Pakistan is in a negative spiral. The greater the political instability there, the greater will be the movement of wealth and people out of the country.

Conflict and instability are significant barriers to foreign direct investment—how do you view this? If you could cite some companies who have stopped their plans owing to the instable conditions in AfPak, India?

I haven’t heard of any company which have stopped their plans due to instable conditions in India. What has caused problems is the issue of land acquisition and labour reform—these are old bugbears that the presumably reformist-minded prime minister has forgotten about. SEZs, even done correctly, are not a solution.

Far more than security risks, it is the inability of the Indian government to ensure a robust property-rights regime and liberalise labour laws that drags down investment (both foreign and domestic in India)

How much of a business loss is India incurring owing to this?

I do not have estimates.

What conflict sensitive business practices can help in this regard?

The short-term response is for companies to go in for an intelligent mix of self-provisioning and co-operating with the government towards improving security of their operations, personnel and commercial interests.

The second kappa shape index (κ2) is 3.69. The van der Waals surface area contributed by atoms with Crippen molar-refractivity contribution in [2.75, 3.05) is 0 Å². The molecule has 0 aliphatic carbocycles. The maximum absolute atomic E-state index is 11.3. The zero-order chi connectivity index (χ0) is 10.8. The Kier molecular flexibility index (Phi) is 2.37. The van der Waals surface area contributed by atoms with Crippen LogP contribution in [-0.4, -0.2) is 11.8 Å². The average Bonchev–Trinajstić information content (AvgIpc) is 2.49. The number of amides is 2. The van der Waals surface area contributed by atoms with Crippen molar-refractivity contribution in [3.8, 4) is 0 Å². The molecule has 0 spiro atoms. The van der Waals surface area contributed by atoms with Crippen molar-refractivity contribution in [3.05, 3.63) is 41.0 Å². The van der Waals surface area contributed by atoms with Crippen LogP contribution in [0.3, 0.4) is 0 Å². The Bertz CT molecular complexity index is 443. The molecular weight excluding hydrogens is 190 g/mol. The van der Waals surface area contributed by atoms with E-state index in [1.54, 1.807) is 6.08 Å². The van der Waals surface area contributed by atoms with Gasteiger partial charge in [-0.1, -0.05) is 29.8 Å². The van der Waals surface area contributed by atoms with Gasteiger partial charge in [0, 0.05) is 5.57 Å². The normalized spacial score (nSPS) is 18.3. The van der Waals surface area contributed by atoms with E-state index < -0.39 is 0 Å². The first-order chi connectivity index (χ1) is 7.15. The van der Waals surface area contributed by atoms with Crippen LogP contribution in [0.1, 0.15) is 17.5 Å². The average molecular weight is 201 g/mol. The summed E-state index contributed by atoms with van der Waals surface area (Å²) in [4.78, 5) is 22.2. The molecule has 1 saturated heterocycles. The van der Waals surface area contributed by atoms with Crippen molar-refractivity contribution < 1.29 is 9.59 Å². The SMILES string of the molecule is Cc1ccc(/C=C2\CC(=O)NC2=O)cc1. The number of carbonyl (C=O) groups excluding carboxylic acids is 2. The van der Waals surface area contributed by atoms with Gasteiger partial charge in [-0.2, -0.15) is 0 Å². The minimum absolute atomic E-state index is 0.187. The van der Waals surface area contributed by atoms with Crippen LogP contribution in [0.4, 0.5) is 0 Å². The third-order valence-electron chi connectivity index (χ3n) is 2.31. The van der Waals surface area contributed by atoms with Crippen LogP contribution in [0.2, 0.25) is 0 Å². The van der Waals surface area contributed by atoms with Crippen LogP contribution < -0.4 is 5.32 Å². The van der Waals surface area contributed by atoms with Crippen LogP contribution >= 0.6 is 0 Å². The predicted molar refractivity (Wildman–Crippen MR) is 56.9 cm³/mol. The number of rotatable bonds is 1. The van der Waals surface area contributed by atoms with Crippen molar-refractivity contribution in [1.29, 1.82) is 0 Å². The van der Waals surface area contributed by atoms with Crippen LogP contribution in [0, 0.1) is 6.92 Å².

But this should not be seen as an end in itself: unless corporate India consistently pressures the government to improve the overall quality of governance—including economic liberalisation, implement the Supreme Court’s order on police reforms and modernise the armed forces—both investments and returns on investments will be lower than they might otherwise have been. What this means that the competitiveness of the Indian economy will suffer. It is important for Indian corporate to compel the government to do its job, rather than substitute for it by private provisioning as has been the case in recent years.